* To see the overview of this Master Crafters campaign click here
* To read more about the Brother SE-350 Embroidery and Sewing machine at Brother's website click here
.Brother SE-350 - Terry Cloth Bibs!
This was really my first first planned project with the machine. I had been brainstorming ideas to make bibs like these, but I didn't really want to stencil them or applique them. When I found out i was getting the machine, I knew I had the answer!
As some of you may know, there's apparently a conspiracy of some sort, and several mods are pregnant or just had a baby. Future Craftsters are growing as we speak!
You always see those "grandma loves me" type bibs in stores, but people other than grandma and grandpa love babies too, and I decided the mod-kids all needed bibs to show how much the rest of the mods love them.
For the lettering and the hearts, I used embroidery stitches that came built in the machine. Pretty, huh?
I wasn't feeling super confident about lining up the lettering, so I made sure to do a sample first. This was a good thing, as you can see by my mistake in the sample!
Once I had each line positioned the way I wanted it, I saved it into the sewing machine computer, so that the details would be there for the next bib I made as well. (The machine can hold up to 12 patterns at a time, which is VERY handy!)
Embroidering on terrycloth is a bit more challenging than on regular cotton, not just because it's stretchy, but also because of the nap. To ensure proper thread coverage, you have to use a layer of wash away stabilizer on top of the terrycloth. If you forget, this is what happens!!
Ooops! Good thing I caught it fast enough to rip it out!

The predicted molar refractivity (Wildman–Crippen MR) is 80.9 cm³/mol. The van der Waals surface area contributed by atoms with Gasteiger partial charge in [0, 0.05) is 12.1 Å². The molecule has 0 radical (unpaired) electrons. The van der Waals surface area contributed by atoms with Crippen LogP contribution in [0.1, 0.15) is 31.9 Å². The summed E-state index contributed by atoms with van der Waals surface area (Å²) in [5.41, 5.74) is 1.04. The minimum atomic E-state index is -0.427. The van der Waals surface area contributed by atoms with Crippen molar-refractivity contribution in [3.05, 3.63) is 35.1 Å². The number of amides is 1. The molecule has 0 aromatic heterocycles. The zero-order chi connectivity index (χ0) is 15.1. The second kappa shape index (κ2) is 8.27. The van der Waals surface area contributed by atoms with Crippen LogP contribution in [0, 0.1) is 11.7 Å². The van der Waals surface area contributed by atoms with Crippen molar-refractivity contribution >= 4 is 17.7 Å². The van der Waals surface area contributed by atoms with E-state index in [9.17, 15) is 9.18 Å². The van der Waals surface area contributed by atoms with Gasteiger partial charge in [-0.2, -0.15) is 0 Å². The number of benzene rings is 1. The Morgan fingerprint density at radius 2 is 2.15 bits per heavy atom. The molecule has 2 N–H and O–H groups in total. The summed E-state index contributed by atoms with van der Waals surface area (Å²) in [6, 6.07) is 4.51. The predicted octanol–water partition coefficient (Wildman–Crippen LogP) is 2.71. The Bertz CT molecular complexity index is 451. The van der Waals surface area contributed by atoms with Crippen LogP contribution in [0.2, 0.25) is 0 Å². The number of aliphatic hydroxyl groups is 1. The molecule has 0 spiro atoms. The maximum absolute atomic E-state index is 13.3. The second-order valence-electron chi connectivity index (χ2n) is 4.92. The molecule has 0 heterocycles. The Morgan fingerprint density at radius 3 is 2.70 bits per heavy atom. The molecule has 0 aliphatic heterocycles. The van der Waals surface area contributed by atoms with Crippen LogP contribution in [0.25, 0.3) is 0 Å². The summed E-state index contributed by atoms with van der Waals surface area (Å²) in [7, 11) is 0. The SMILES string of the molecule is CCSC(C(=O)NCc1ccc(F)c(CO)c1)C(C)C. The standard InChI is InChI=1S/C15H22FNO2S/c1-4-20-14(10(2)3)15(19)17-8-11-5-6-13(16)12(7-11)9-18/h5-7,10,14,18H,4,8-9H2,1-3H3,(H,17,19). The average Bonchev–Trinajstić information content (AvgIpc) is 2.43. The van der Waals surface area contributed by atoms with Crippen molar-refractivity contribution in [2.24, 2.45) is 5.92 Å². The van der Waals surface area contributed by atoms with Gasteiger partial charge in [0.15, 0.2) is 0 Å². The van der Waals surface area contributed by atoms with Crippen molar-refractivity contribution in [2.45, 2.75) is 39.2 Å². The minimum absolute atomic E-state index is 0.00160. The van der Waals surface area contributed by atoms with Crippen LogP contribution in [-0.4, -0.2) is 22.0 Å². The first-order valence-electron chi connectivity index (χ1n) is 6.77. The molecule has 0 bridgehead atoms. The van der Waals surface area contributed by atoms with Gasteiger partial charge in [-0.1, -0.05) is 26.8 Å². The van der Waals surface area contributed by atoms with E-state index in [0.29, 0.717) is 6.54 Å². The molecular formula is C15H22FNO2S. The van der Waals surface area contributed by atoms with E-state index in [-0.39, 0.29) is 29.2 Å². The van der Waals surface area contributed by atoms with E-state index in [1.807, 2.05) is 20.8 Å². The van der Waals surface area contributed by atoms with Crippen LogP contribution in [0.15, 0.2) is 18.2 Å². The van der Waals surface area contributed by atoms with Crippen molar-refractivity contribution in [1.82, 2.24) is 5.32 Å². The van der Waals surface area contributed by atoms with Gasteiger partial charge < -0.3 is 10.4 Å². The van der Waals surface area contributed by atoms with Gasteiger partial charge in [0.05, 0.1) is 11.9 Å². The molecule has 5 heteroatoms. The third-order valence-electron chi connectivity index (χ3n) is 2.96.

It took me several bibs to get the hang of positioning the tearaway stabilizer, the bib AND the wash away stabilizer in the hoop. So for the first few bibs, I just lay the top layer of stabilizer across the hoop. This worked okay
, but not fantastic.
After sewing, I trimmed away the excess stabilizer and washed it out. You can also see here that I basted the bib to the stabilizer before I put it in the hoop. I didn't baste it because it didn't fit, like with the leather
and the sweater
, but because the bib was stretchy, but the stabilizer wasn't (hence the name stabilizer
). That made it really difficult to stretch it tight in the hoop! By basting the bib first, I was able to stretch it while basting and that worked much better.
They turned out so cute!
I've still got at least one more to make (and who knows, there may be more babies!
), so it's a good thing I bought 2 packages of bibs!
Since I was a roll with the bibs, I decided to make a bib especially for taloola
and little warren-g. If you've swapped with taloola
, you may know about her chicken obsession. She has two; her "girls" that live in a pen in her yard (and are soooo much softer than you'd expect! They're really pretty too!), as well as what seems like a million chickens of her neighbours that roam all over the place. So when you think of taloola, you think of chickens (in a nice way, I promise!
)!Memory Card No 42 - Farm
actually has several chicken/poultry options, so Ichose the one that had the most contrast against the white bib.
By this point I'd mastered enclosing all three layers in the hoop, which was much handier.
It's very cool to watch the machine embroider, and after a while you start to figure out how it "thinks." When it's embroidering something that's really thread heavy, it starts with a base like this.
The LCD screen tells you what colour to use, and shows you what part of the pattern it's embroidering with that colour. See how the shape on the screen and the shape in the picture below are the same?
cluck cluck cluck!